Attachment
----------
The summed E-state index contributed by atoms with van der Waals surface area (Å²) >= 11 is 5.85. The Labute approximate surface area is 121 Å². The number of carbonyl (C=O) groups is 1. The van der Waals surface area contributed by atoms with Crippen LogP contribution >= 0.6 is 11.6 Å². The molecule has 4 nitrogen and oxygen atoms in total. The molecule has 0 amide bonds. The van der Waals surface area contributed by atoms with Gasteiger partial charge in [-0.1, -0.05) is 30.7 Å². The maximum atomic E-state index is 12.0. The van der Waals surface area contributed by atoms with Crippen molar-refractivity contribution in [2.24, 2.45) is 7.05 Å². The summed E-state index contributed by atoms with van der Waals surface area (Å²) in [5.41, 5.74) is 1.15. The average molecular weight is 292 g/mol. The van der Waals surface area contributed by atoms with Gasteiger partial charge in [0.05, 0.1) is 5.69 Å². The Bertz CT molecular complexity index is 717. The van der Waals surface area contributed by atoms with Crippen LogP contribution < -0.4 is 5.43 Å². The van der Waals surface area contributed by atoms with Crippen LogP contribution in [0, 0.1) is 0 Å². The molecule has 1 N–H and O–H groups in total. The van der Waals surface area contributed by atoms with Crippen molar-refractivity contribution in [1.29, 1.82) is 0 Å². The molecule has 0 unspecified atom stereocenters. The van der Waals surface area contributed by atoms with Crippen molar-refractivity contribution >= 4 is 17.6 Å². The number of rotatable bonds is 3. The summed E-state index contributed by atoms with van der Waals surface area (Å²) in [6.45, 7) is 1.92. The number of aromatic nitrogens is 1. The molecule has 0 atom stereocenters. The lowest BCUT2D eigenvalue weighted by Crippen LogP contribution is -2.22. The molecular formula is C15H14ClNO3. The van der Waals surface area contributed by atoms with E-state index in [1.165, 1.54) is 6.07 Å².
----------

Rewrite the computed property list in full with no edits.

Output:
The summed E-state index contributed by atoms with van der Waals surface area (Å²) >= 11 is 5.85. The Labute approximate surface area is 121 Å². The number of carbonyl (C=O) groups is 1. The van der Waals surface area contributed by atoms with Crippen LogP contribution >= 0.6 is 11.6 Å². The molecule has 4 nitrogen and oxygen atoms in total. The molecule has 0 amide bonds. The van der Waals surface area contributed by atoms with Gasteiger partial charge in [-0.1, -0.05) is 30.7 Å². The maximum atomic E-state index is 12.0. The van der Waals surface area contributed by atoms with Crippen molar-refractivity contribution in [2.24, 2.45) is 7.05 Å². The summed E-state index contributed by atoms with van der Waals surface area (Å²) in [5.41, 5.74) is 1.15. The average molecular weight is 292 g/mol. The van der Waals surface area contributed by atoms with Gasteiger partial charge in [0.05, 0.1) is 5.69 Å². The Bertz CT molecular complexity index is 717. The van der Waals surface area contributed by atoms with Crippen LogP contribution < -0.4 is 5.43 Å². The van der Waals surface area contributed by atoms with Crippen LogP contribution in [0, 0.1) is 0 Å². The molecule has 1 N–H and O–H groups in total. The van der Waals surface area contributed by atoms with Crippen molar-refractivity contribution in [1.29, 1.82) is 0 Å². The molecule has 0 unspecified atom stereocenters. The van der Waals surface area contributed by atoms with Crippen molar-refractivity contribution >= 4 is 17.6 Å². The number of rotatable bonds is 3. The summed E-state index contributed by atoms with van der Waals surface area (Å²) in [6.45, 7) is 1.92. The number of aromatic nitrogens is 1. The molecule has 0 atom stereocenters. The lowest BCUT2D eigenvalue weighted by Crippen LogP contribution is -2.22. The molecular formula is C15H14ClNO3. The van der Waals surface area contributed by atoms with E-state index in [1.165, 1.54) is 6.07 Å².